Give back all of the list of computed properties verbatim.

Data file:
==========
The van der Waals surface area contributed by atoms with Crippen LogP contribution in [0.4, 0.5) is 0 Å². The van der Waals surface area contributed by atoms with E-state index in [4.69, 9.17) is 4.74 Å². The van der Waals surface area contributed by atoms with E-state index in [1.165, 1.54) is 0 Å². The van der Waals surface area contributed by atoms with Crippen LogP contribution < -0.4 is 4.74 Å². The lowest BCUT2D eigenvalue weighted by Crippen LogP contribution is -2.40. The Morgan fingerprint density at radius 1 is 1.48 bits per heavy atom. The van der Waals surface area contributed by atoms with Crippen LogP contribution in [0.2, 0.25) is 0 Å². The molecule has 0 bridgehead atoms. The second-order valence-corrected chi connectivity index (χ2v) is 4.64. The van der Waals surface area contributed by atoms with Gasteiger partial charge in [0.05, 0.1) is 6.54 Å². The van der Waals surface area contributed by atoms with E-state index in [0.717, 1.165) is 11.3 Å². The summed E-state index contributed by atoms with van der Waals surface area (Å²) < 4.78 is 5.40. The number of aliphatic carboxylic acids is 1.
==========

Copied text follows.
The van der Waals surface area contributed by atoms with Crippen LogP contribution in [0.4, 0.5) is 0 Å². The van der Waals surface area contributed by atoms with E-state index in [4.69, 9.17) is 4.74 Å². The van der Waals surface area contributed by atoms with E-state index in [1.165, 1.54) is 0 Å². The van der Waals surface area contributed by atoms with Crippen LogP contribution < -0.4 is 4.74 Å². The lowest BCUT2D eigenvalue weighted by Crippen LogP contribution is -2.40. The Morgan fingerprint density at radius 1 is 1.48 bits per heavy atom. The van der Waals surface area contributed by atoms with Crippen LogP contribution in [0.2, 0.25) is 0 Å². The molecule has 0 bridgehead atoms. The second-order valence-corrected chi connectivity index (χ2v) is 4.64. The van der Waals surface area contributed by atoms with Gasteiger partial charge in [0.05, 0.1) is 6.54 Å². The van der Waals surface area contributed by atoms with E-state index in [0.717, 1.165) is 11.3 Å². The summed E-state index contributed by atoms with van der Waals surface area (Å²) < 4.78 is 5.40. The number of aliphatic carboxylic acids is 1.